The consumer had intended to travel using a multi-modal ticket which allows passengers to use any bus or train within a certain locality. The train he was originally planning to travel on was cancelled, and the consumer contacted us because he had experienced a delay.
The consumer wanted to claim Delay Repay.
The Rail Service Provider stated that Delay Repay does not at present automatically apply to this type of ticket as they are not sold by the rail operator, however consumers are told that rail service providers may consider claims on their merits as part of their Passenger Charter commitments.
The Rail Service Provider had previously apologised to the consumer but had declined the Delay Repay claim and/or to make any further offers as part of the Rail Ombudsman’s mediation.
The claim moved to adjudication where the Ombudsman requested more details from the consumer regarding their onward travel. The consumer confirmed that he had made his own arrangements for onward travel and suffered no financial loss. He was also unable to confirm the details of the delay suffered.
The Ombudsman noted that the ticket was multi-modal which covered other transport options. The Passenger Charter was clear in its exclusion of multi-modal tickets and provided an explanation in respect of this. However, hypothetically speaking, the service provider may use the same criteria as Delay Repay to assess the compensation for the rail element even though the product held has no right to compensation under that particular scheme. It was also considered that the nature of the ticket allowed for set-off by other alternative transport means.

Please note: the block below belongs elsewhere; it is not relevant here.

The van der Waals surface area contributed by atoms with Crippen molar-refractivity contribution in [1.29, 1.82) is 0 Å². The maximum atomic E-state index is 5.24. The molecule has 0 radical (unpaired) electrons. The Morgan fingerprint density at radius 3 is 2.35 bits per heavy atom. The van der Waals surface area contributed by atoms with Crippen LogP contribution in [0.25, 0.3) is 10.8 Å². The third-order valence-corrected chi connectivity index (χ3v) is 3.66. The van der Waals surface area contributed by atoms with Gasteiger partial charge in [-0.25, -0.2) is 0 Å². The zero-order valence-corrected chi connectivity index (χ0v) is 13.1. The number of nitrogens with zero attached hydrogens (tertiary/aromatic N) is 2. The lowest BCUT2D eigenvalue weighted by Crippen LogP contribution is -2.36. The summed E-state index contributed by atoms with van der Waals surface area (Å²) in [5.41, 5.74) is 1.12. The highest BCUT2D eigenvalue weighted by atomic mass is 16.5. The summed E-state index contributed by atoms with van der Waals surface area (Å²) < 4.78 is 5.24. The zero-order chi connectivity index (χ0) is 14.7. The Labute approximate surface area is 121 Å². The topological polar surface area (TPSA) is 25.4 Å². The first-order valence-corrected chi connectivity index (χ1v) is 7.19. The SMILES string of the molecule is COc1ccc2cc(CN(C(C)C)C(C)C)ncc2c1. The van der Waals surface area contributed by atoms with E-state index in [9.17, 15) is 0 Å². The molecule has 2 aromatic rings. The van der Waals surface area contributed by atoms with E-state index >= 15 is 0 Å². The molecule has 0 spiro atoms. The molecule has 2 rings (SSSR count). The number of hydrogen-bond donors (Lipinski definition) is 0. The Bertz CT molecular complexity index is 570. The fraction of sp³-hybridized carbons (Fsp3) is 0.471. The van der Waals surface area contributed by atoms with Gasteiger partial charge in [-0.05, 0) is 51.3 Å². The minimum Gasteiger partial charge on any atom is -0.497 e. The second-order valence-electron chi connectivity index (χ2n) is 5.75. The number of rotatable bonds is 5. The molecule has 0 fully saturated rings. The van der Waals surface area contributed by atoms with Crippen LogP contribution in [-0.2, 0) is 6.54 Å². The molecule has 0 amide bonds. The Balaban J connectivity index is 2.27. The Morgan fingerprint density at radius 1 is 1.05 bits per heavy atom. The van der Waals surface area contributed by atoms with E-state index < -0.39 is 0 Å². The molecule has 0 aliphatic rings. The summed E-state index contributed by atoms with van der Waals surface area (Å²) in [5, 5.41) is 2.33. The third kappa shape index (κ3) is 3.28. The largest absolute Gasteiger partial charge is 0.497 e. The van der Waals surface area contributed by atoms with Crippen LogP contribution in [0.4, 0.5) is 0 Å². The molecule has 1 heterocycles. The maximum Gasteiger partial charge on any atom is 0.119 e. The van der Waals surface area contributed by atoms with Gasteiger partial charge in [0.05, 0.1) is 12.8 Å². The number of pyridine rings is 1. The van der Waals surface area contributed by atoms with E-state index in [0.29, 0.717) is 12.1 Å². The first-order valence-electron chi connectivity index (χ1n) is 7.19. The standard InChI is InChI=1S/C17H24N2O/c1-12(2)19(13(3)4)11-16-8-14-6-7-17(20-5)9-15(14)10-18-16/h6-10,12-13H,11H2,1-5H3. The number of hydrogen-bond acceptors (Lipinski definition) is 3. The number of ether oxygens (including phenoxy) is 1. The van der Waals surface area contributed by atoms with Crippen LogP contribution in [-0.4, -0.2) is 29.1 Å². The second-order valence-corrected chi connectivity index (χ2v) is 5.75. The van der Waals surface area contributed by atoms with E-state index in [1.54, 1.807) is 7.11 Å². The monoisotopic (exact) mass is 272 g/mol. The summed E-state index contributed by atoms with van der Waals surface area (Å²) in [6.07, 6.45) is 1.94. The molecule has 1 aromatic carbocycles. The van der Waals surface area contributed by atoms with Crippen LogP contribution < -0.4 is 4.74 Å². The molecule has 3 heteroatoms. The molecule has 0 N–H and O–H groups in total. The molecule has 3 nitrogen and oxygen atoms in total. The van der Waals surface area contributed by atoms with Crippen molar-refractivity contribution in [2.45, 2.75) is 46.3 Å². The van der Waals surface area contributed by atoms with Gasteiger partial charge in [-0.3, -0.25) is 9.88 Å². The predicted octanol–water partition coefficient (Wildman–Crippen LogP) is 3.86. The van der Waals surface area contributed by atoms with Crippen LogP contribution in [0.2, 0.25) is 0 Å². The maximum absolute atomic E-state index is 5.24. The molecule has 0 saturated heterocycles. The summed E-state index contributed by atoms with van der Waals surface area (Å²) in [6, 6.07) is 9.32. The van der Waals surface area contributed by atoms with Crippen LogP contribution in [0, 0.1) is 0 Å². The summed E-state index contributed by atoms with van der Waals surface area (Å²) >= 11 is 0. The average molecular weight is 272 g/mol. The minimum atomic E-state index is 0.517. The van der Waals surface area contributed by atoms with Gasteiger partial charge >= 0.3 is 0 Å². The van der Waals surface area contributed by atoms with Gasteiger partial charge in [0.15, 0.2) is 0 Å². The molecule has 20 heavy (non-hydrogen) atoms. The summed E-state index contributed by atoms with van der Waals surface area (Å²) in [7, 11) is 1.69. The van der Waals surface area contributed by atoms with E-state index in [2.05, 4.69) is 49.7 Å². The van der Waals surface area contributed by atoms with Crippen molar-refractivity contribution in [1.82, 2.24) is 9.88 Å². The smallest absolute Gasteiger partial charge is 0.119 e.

However, the Ombudsman also considered whether it was appropriate in these circumstances to make an award equivalent to delay repay which replicated the Rail Service Provider’s discretion, asking: was the Rail Service Provider incorrect in not exercising its discretion on the facts of the claim? The Ombudsman can take account of many factors, both legal and non-legal when coming to a decision on the facts of each case.
In this instance, the consumer had taken steps to reduce his losses and had not incurred additional expense in doing so. Since we were unable to ascertain whether the Delay Repay threshold had been met in terms of any additional time incurred, we were unable to make an award to recognise any time and trouble. We therefore concluded that the Rail Service Provider had not acted incorrectly.
Note to Consumers: when contacting the Ombudsman, please provide as much information as you have available. In the above instance, had the consumer suffered a financial loss as a result of the cancellation and/or provided some more detail as to the totality of the delay, an award could have been considered, notwithstanding the nature of the ticket.